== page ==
Read the full story from the Harvard Law School Forum on Corporate Governance and Financial Regulation.
Sustainability reporting for large public companies around the world has become the norm. Si2’s research this year (2018) found that 78 percent of the S&P 500 issued a sustainability report for the most recent reporting period, most with environmental and social performance metrics. The rate of sustainability reporting for the world’s largest companies is even higher, with some figures noting as high as 93 percent.  This is a starkly different picture from the 1980s, when a handful of companies in vulnerable sectors—extractives and chemicals, which had to respond to public backlash against environmental mishaps—were the only ones to publish environmental reports with limited performance metrics. It was not until the 1990s that sustainability reports as we know them today started gaining traction, after the concept of “triple bottom line”—environmental, social and economic—corporate performance was introduced and became popular.
Integrated reporting reflects a critical point in the evolution of financial accounting practice. Its core purpose is to ensure that organizations provide a more accurate account of their creation or destruction of value among the different forms of capital. It achieves this by shifting the focus away from the traditional exclusivity of financial measurement.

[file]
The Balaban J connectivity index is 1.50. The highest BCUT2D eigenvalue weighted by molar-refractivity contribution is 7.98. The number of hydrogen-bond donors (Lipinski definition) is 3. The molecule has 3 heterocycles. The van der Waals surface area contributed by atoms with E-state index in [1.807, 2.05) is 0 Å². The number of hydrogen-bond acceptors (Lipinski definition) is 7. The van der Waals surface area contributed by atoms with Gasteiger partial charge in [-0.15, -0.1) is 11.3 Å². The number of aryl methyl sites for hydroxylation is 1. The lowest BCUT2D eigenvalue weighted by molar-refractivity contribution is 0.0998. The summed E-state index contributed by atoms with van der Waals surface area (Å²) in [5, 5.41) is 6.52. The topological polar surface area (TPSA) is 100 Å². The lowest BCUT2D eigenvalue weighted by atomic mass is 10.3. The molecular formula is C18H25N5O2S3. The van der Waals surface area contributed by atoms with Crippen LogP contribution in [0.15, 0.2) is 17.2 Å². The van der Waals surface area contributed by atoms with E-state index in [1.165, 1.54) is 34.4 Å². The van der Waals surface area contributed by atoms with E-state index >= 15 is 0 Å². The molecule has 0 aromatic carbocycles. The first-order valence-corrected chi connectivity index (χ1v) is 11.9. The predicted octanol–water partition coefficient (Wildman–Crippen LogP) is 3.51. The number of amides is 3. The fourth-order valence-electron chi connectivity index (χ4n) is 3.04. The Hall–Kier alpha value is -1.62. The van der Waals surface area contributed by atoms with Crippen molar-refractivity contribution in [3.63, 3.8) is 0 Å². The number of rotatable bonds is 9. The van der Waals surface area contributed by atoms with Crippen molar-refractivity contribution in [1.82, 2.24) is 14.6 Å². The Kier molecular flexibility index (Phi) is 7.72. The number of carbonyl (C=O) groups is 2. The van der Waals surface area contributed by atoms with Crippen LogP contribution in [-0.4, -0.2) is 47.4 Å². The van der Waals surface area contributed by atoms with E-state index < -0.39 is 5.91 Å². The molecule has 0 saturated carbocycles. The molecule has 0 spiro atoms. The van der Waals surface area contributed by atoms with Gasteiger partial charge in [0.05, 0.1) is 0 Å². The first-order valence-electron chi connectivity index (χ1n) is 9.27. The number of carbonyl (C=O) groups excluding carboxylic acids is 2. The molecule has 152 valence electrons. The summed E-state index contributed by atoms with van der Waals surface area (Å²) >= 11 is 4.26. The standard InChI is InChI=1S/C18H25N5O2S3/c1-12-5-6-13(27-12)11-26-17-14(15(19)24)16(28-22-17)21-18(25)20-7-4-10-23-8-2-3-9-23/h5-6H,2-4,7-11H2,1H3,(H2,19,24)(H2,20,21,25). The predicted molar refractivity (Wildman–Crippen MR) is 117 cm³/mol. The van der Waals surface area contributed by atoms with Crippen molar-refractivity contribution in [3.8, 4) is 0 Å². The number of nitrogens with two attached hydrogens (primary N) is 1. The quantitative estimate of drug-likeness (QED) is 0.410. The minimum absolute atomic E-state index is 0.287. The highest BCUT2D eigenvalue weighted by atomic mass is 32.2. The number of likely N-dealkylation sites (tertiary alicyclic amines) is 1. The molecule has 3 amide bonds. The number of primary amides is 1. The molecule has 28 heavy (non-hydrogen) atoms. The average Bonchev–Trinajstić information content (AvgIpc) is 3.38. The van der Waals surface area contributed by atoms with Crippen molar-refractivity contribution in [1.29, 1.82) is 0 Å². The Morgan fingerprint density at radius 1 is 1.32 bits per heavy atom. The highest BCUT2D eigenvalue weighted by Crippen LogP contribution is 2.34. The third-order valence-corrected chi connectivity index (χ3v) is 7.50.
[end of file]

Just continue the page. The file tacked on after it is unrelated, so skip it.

— Dr. Robert Massie (Co-founder), GRI
Now, almost three decades later, the landscape is again ripe for a shift. This time, the new concept is “value creation,” that companies should create shared value for all—including investors, employees, suppliers, communities and the environment. Proponents say that companies should disclose how they integrate the triple bottom line impacts through a more holistic report of its inputs and outputs, through what’s called an integrated report. Integrated reports would elevate the status of material sustainability matters to be commensurate with financial ones, and help investors make more informed decisions.